What matters and what doesn’t about plugins in the WordPress world? Frequent questions are often web myths. But don’t worry if you believe, too. The majority of people accept these ideas as truth. False or obsolete ideas regurgitate over and over on blogs without any fact-checking.
We do plugin research and report about it. That is our “thing.”
So here goes a short-course “consumer reports” for WordPress myths:
Q: I don’t see a Child theme set up? Is there one? If not how do we make updates to this theme?”
Child themes are obsolete. This happened when the Customizer was added to WP Core v4.7 released in 2016. The Customizer is where you go to take your site’s Theme to the next level. From this section, you can:
- change your Site Title and Tagline
- add Widgets to a Sidebar or Footer
- create Custom Menus
- change your Homepage Settings
- and more.
To prevent any custom CSS from being overwritten, we use Simple CSS plugin in your Customizer. To add features to the functions.php file, we use Code Snippets plugin.
It’s good practice to leave breadcrumbs for future site workers. Plugins are obvious breadcrumbs. Hidden custom code in core and theme files are not obvious.
Child themes create extra requests. So not using one speeds up your site. There is no big harm in using a child theme. But they are old school now.
Q: You recommend installing a lot of plugins. Are these all necessary?
It’s quality – not quantity – that counts for speed.
Q: Some of your recommended plugins are not compatible with the current version of WP (some as old as 4 and 5 years). Here are the ones of concern – are there newer alternatives?
- Media Files Tools
- Asset Queue Manager
- BlueT Favicon
- Change Table Prefix
- Peanut Butter Bar
- Plugin Logic
Compatible? The warning didn’t say “incompatible.” Check again. Most likely it said, “untested.” That’s WordPress verbiage – a bureaucratic arbitrary staleness set by a committee. These plugins still work.
Want to make your site go faster for mobile users? These are the plugins required for that trickery. We use these vintage plugins often on many sites including our own. They’re not broken – and so they aren’t updated. They are esoteric, simple, and fast plugins. Please read the PDF (link below) about this plugin topic of “How old is too old?” and “How many is too many?”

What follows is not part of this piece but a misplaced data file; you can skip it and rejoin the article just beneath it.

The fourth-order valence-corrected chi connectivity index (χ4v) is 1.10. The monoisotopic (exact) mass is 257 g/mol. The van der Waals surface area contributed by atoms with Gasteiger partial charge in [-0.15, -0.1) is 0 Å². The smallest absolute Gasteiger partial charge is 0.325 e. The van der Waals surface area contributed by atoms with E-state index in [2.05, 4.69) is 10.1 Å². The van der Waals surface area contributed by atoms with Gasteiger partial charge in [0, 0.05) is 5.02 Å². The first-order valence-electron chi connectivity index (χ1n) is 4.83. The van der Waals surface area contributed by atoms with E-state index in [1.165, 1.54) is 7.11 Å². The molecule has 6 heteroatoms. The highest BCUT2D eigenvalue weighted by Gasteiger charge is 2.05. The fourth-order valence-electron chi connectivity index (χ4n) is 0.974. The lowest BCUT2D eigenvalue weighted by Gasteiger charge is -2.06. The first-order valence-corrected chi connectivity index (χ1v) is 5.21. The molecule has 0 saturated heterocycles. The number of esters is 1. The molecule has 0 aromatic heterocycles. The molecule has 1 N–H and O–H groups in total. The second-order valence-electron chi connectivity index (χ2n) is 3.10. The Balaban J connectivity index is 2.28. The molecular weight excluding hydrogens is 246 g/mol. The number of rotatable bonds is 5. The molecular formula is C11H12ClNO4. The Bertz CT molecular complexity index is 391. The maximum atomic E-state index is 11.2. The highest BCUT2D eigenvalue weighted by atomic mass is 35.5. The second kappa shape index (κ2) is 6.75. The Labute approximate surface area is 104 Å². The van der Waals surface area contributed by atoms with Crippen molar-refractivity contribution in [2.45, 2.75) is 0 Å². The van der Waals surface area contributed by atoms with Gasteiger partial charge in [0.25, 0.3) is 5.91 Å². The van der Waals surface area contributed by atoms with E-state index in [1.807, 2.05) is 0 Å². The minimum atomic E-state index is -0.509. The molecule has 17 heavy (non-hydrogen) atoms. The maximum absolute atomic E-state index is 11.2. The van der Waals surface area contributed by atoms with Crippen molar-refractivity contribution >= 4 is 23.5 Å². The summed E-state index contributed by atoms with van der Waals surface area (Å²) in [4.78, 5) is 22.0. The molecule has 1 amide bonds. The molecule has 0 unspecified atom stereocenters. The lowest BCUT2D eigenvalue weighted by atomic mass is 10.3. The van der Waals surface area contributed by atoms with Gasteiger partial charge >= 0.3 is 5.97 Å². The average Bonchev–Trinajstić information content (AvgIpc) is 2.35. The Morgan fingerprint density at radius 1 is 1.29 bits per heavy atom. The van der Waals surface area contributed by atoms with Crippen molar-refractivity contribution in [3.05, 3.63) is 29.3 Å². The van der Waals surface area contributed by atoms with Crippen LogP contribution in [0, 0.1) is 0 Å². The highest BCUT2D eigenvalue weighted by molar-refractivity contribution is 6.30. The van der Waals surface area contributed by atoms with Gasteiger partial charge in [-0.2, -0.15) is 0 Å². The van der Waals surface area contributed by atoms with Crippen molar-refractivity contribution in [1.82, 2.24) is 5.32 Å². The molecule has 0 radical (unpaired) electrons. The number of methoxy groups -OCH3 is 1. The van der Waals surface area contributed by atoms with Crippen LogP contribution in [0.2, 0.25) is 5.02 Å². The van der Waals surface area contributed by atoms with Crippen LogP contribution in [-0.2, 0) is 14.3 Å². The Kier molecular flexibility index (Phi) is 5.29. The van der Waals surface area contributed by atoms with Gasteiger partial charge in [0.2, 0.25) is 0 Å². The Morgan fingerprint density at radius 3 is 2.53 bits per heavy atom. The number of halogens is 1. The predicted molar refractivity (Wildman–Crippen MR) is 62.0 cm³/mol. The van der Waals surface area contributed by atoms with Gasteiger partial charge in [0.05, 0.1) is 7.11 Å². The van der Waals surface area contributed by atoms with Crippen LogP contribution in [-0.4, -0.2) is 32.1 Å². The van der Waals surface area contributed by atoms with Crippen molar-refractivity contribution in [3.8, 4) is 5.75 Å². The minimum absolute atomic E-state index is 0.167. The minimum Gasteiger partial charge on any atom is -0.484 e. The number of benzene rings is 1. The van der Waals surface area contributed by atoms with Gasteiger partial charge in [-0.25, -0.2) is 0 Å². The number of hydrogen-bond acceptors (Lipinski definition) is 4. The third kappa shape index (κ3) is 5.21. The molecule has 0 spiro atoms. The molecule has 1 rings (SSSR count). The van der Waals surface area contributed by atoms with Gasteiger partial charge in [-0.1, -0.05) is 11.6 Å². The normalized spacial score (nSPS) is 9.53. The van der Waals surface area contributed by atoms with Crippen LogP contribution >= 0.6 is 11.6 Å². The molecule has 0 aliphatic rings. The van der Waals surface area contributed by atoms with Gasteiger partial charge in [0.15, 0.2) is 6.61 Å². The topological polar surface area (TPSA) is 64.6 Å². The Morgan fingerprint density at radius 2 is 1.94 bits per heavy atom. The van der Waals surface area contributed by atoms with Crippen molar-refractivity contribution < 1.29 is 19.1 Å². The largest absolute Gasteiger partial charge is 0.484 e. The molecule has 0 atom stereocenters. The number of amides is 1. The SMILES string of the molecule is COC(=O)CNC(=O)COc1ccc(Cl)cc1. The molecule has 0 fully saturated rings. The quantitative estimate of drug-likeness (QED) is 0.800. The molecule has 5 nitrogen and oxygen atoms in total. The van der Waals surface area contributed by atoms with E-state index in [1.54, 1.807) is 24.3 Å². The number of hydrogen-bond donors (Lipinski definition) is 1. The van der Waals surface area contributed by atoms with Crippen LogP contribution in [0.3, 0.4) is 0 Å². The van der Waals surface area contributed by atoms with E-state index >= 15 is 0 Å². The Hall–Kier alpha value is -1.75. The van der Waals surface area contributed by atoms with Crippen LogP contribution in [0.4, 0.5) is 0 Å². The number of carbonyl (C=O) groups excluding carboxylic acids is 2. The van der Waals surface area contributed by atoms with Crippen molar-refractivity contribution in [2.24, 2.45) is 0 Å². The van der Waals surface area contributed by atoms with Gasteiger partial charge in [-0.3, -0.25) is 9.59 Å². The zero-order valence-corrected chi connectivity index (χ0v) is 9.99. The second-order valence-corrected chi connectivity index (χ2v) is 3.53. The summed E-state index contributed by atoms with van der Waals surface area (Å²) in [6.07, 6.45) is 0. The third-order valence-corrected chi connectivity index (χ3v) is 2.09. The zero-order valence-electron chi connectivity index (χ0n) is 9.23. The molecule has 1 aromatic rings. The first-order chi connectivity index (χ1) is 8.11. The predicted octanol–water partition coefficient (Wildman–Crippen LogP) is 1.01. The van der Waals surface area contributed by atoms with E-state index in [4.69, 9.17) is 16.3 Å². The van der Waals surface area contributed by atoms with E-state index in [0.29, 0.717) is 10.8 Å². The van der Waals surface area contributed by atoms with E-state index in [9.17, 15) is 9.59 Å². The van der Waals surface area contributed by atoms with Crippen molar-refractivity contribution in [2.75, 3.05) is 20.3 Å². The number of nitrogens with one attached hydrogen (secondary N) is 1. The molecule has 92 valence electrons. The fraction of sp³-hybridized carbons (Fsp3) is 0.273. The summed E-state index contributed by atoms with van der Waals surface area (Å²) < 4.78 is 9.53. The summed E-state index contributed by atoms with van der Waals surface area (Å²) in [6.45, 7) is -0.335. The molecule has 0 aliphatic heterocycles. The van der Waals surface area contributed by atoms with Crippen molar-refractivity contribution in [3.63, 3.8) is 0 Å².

Pepsi and Coke publish “best if used by” expiration dates. It increases product inventory turnover. It’s not mandated by law. The products have a super-long shelf-life. It’s not a safety issue.
Implied expiration is good marketing. It protects the distributor from legal “noise” and improves profits. With plugins, the warning protects WordPress from legal disputes.
Also, we’re pros. We don’t poison sites. We don’t fluff things up to make it look like we did something cool or mysterious.
Q: We were using a plugin to hide the WP login URL. Is that not recommended?
We’re unconventional thinkers. Hiding login is unconventional. So clever. But … not using the conventional login screws with future conventional developers heads. No indicators for changes and repairs. Is the site broken or did they change the login page? There are no fail-safe breadcrumbs for troubleshooting in this situation. We don’t like it. Do what you like. It’s your site after all.
Q: Some plugins need updates – can you take care of this round of updates?
We update existing plugins when we do plugin surgery. Keeping plugins and themes and WP core fresh is best practice. But good hosts – like Pressidium (not an affiliate) – don’t push out updates immediately for you. They wait a couple of days to see if the Internet breaks first. Wise. GoDaddy (no affiliate either) pushes them out immediately. Painful when a big plugin like Yoast SEO with over 5-million installs stubs it’s toe (like in March 2015). It happened before and it’ll happen again.
Even WordPress makes blunders that they can’t fix. Their team broke the “auto-update function” with an update (February 2017). The irony. Google began to sweat that the bug might take down the Internet. They sent unsolicited and unwanted email warnings. Isn’t that called SPAM? Too weird.
So. The best practice is: update plugins when updates happen. If new ones break something, revert to your latest backup. You do frequent backups. Right?
Generally, we prefer hosts who make updates to themes, core, and plugins on autopilot. But not for our own PagePipe site, why? Because we’re posing as plugin experts. We have 70 plugins active at any given time. We want to know about changes so we can tell clients about potential problems.
Problems occur with WordPress and big popular plugins, too. No one is exempt from open-source screw-ups. That’s the price we pay for *FREE* and even paid plugins, etc.
We use our recommended plugins on our sites – and on most client sites.
NOTE: There is no such thing as a risk-free WordPress website.